3502_02_sept11_LG

3502_02_sept11_LG - Chem 3502/5502 Physical Chemistry II...

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Physical Chemistry II (Quantum Mechanics) 3 Credits Fall Semester 2009 Laura Gagliardi Lecture 2, September 11, 2009 The state of Physics and Chemistry at the turn of the 20th Century To appreciate quantum mechanics, it is important to have some feel for the state of science, and in particular physics, in the years around 1900. Two key points should be made: 1) Many physicists felt that all of the key laws describing the manner in which the Universe worked had essentially been discovered. Dirac (about whom we will learn more later in the course) when looking for a field of study was advised by a senior physicist to avoid physics because "there is nothing important left to discover". The feeling was that all that was left was the polishing of a few details. 2) The bridge between physics and chemistry was beginning to be made solid. The enormous contributions of Gibbs in the United States and Boltzmann in Austria had forged links between chemistry and classical and statistical thermodynamics, respectively (these last two being primarily fields of physics at the time). The power of thermodynamic formulae to rationalize the behavior of gases, liquids, and solids had a tremendous impact on chemistry, which up to that point had tended to be a science in which rules were discovered empirically, without too much concern for explaining the physical foundation of those rules. In part, this derived from European politics, as Chemistry was fractured along nationalistic lines, with the Germans dominating organic chemistry, the English and Swedes dominating physical chemistry, and the French excelling in analytical and inorganic chemistry. After a long debate over the existence of atoms,* the matter was beginning to be considered settled. ____________________ * Ernst Mach (for whom the unit of speed is named) was a member of the Faculty of Philosophy at Vienna during this time, this being the same school where Boltzmann was the Head of Physics. The two engaged in many acrimonious debates about the existence of atoms, and about the utility of equations to represent physical laws. Mach held, as a philosophy , that nothing was real that could not be directly observed by an individual using only human senses—atoms being too small to be seen, any belief in their existence was simply faith, and not science. Mach also maintained that there were no physical laws, and that the suggestion that two events could be related as cause and effect was illegitimate. All one could do would be to note that, up until now, the effect always seemed to follow the cause, but going any further would not be justified. Mach especially objected to interpreting equations that successfully described some chemical or physical phenomenon so as to make predictions about the nature of the species involved (e.g., atoms or molecules)! Into this relative complacency, the philosophical bomb of quantum mechanics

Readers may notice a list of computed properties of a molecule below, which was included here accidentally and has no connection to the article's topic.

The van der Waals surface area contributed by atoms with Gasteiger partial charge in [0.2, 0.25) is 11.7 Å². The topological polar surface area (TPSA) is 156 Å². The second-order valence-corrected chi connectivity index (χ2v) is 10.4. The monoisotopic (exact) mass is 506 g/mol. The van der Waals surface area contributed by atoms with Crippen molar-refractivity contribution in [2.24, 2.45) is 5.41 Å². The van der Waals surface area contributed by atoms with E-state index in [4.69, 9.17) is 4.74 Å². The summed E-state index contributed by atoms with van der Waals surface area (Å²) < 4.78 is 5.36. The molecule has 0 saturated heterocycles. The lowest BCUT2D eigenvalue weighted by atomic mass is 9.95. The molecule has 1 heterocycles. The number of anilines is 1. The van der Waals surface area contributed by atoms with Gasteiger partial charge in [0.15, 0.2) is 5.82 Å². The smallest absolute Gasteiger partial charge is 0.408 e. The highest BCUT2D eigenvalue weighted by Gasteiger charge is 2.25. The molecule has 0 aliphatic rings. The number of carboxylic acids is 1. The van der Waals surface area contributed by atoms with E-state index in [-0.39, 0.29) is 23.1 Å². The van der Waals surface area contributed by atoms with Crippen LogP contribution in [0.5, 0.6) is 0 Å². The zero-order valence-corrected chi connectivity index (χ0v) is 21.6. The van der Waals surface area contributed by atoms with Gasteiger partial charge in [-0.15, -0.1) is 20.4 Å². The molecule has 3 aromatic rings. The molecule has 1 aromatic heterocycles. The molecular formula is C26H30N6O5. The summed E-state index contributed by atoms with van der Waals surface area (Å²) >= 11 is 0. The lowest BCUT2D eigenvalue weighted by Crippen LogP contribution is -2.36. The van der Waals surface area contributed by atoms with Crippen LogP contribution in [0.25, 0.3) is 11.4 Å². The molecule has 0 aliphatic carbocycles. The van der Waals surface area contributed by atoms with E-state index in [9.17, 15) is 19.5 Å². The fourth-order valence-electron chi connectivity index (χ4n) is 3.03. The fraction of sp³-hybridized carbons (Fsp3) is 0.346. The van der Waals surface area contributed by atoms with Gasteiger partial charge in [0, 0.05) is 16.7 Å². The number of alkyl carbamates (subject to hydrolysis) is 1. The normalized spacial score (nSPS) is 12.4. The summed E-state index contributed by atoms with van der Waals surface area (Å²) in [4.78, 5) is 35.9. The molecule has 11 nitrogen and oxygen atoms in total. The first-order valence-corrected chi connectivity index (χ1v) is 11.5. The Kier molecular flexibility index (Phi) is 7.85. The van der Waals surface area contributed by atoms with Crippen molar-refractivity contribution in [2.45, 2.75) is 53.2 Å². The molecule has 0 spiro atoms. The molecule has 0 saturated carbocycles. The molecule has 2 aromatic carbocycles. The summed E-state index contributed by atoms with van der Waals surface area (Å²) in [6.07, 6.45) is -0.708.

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This note was uploaded on 12/14/2010 for the course CHEM 3502 taught by Professor Staff during the Spring '08 term at Minnesota.

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3502_02_sept11_LG - Chem 3502/5502 Physical Chemistry II...

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